The Tax Cuts and Jobs Act (TCJA), signed into law on December 22, 2017, delivered sweeping changes to the federal tax code. These changes brought with them ambiguity and uncertainty, which will likely lead to federal tax audits and disputes on how such provisions should be applied and interpreted. One of the TCJA’s changes, however, is expected to trigger state tax collateral consequences that may lead to an increase in state and local income tax audits and disputes, specifically audits by states and localities to determine if a taxpayer is a resident and thus subject to tax on all income. These are often called residency audits.

The TCJA’s State and Local Tax Limitations

One of the TCJA’s signature changes was the introduction of a cap on the deduction at the federal level of state and local taxes (SALT). Under prior law, individual taxpayers who itemized their federal income tax deductions could generally deduct, without limitation, all of their state and local income taxes, as well as property taxes. For many taxpayers residing in high-tax states such as California and New York, this SALT deduction was often one of the largest itemized deductions. Under the new TCJA rules, the SALT deduction is limited to $10,000 ($5,000 for married taxpayers filing separately). For high-income taxpayers, this limitation will significantly reduce an otherwise large and valuable deduction.

The conventional wisdom is that high-income taxpayers in high-tax states, such as New York, who can no longer deduct the full amount of their state tax obligations will increasingly try to relocate to low- or no-tax states, such as Florida, which imposes no personal income tax. Before taxpayers attempt to make such a move, however, they and their advisors need to fully consider the tax residency rules that apply. Taxpayers should also be aware of how such moves are scrutinized during the seemingly inevitable residency audit that follows a high-income taxpayer’s move to a low- or no-tax state.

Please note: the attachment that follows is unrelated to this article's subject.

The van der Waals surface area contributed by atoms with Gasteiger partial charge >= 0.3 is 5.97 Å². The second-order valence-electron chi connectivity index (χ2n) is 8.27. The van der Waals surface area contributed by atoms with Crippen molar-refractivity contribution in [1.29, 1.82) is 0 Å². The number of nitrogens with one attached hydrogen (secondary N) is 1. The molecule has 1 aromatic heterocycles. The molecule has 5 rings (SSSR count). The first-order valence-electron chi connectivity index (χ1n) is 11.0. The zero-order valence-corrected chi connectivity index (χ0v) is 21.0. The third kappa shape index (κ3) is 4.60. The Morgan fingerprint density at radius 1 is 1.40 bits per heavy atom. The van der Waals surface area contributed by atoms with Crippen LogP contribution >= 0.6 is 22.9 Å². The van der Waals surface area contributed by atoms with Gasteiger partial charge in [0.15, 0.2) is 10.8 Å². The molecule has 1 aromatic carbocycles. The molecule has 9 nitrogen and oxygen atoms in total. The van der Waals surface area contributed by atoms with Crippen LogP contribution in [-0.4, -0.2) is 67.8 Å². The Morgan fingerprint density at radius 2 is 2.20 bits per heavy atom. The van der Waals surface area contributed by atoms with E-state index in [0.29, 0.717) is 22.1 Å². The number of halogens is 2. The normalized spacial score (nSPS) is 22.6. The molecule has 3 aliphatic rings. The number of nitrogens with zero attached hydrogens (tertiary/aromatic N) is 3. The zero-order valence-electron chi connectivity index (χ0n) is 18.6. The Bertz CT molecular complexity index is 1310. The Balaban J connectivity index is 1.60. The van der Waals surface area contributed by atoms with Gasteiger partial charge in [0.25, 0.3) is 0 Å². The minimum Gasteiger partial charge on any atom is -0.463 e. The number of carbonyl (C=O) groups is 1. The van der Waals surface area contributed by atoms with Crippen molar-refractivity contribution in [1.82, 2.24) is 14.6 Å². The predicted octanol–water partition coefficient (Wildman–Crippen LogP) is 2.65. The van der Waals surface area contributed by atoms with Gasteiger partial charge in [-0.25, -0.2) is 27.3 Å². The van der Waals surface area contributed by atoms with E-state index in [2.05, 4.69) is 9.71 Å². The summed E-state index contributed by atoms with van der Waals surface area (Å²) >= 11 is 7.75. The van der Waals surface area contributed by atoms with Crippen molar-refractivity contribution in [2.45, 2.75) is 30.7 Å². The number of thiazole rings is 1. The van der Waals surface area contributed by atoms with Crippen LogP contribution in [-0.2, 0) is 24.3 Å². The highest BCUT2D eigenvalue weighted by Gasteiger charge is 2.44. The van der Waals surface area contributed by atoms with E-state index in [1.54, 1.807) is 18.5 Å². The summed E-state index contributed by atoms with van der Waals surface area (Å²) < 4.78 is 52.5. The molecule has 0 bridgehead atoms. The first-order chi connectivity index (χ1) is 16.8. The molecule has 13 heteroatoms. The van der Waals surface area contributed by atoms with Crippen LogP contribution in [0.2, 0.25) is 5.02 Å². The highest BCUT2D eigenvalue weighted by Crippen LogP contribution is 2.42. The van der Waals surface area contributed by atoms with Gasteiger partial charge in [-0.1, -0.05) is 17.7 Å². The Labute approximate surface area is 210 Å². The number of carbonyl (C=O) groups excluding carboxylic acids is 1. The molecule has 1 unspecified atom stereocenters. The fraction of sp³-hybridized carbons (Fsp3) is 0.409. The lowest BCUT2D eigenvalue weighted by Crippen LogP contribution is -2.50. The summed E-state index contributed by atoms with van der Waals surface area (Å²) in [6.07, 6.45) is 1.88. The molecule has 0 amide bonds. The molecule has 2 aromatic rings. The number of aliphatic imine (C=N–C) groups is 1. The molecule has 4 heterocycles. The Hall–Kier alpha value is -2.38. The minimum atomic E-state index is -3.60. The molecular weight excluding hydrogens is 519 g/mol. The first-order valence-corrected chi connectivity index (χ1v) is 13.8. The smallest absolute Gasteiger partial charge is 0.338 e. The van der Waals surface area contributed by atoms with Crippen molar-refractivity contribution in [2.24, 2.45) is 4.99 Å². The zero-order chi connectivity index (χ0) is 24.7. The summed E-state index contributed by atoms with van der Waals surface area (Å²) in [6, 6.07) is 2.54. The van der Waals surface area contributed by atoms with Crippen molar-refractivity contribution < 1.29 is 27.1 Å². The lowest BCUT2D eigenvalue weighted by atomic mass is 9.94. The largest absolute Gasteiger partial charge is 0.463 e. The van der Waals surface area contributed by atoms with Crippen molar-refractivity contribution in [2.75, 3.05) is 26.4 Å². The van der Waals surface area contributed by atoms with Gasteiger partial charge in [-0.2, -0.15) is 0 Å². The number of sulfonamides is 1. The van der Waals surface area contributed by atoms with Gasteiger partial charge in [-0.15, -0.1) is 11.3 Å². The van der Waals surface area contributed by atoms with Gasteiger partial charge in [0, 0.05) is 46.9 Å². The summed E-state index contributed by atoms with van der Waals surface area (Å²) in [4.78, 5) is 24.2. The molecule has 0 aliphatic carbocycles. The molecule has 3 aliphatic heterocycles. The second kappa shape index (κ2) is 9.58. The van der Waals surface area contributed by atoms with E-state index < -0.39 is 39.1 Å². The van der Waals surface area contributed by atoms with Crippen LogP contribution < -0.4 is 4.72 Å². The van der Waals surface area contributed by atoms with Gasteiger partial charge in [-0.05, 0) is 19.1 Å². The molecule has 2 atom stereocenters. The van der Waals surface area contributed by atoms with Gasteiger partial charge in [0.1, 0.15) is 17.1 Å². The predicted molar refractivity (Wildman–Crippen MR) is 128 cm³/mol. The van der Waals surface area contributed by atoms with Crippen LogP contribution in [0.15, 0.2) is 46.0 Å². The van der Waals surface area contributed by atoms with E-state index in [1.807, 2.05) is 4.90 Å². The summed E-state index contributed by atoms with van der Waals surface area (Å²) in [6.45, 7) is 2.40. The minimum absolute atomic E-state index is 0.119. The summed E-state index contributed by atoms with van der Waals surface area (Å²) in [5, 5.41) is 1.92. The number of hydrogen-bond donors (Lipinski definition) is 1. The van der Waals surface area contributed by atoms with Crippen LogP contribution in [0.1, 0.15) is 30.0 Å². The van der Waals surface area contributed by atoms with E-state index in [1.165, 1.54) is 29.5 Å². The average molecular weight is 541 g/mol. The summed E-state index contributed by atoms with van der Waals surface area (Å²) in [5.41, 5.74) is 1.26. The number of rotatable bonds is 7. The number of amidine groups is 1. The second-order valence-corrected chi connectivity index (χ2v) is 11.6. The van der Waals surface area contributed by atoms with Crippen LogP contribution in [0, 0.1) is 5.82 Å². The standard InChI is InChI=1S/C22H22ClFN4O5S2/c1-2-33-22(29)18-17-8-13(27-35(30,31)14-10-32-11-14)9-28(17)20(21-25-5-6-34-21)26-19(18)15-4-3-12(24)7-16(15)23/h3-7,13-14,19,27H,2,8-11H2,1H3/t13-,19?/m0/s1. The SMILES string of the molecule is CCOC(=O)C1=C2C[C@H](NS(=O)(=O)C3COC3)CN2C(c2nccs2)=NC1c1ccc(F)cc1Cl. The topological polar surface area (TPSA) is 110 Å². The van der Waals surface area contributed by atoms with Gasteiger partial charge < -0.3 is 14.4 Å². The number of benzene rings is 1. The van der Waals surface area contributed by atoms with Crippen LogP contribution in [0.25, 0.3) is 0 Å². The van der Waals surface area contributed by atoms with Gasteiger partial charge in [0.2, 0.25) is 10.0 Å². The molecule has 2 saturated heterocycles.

State Tax Residency

For the majority of states and localities that impose an income tax, the tax is generally applicable to all income earned by resident taxpayers. For example, a New York City resident will be subject to New York State and New York City income tax on all of his income, even if the income at issue does not derive from New York sources. Because the taxpayer is a resident, his worldwide income is subject to tax by New York State and City (subject to credits for taxes paid to other states). On the other hand, individuals who are not residents of New York are generally taxed only on their New York–source income. Thus, whether an individual is a resident of a particular state will ultimately determine whether that state can tax the individual on all of his income, or just some of it.

Staying with the example of New York State, whose residency rules are similar to many other states, a taxpayer is deemed to be a resident for tax purposes if she is domiciled in New York or qualifies as a statutory resident. Falling into either category subjects an individual to full income taxation by New York. Taxpayers seeking to avoid resident status by moving to another state will need to make sure that they are no longer domiciled in the state they are leaving and that they are not otherwise deemed to be statutory residents upon exiting the state. Doing this effectively is often harder than it appears and the subject of hotly contested residency audits.


A taxpayer’s domicile is generally the place where the taxpayer intends to have his true permanent home and the “principal place to which he intends to return whenever absent.” A taxpayer’s domicile is essentially determined by the taxpayer’s intentions and is therefore ultimately a subjective determination. Once a taxpayer has established a domicile, that place continues to be the taxpayer’s domicile until the taxpayer abandons it and moves to a new location “with the bona fide intention” to make the new location his permanent home (i.e., the place to which he will return whenever absent).

For most taxpayers looking to leave high-tax states, the state they are leaving is likely their current domicile. These taxpayers, therefore, need to establish that they have abandoned their New York domicile and have established a new domicile in a different state. Because domicile is a subjective inquiry that requires determining a taxpayer’s intent and what is inside a taxpayer’s mind, the determination of domicile is both difficult and prone to disagreement. In order to determine what a taxpayer’s true intentions are, states and taxpayers will look at the taxpayer’s conduct and actions in order to determine the taxpayer’s intent. The difficulty of determining whether a change in domicile has occurred is especially noteworthy because the taxpayer is the one required to prove the change. In New York, for example, a taxpayer claiming a change of domicile to Florida would be required to prove such change by “clear and convincing” evidence, a legal standard that is above and beyond the “preponderance of the evidence” standard that is often applicable in civil litigation.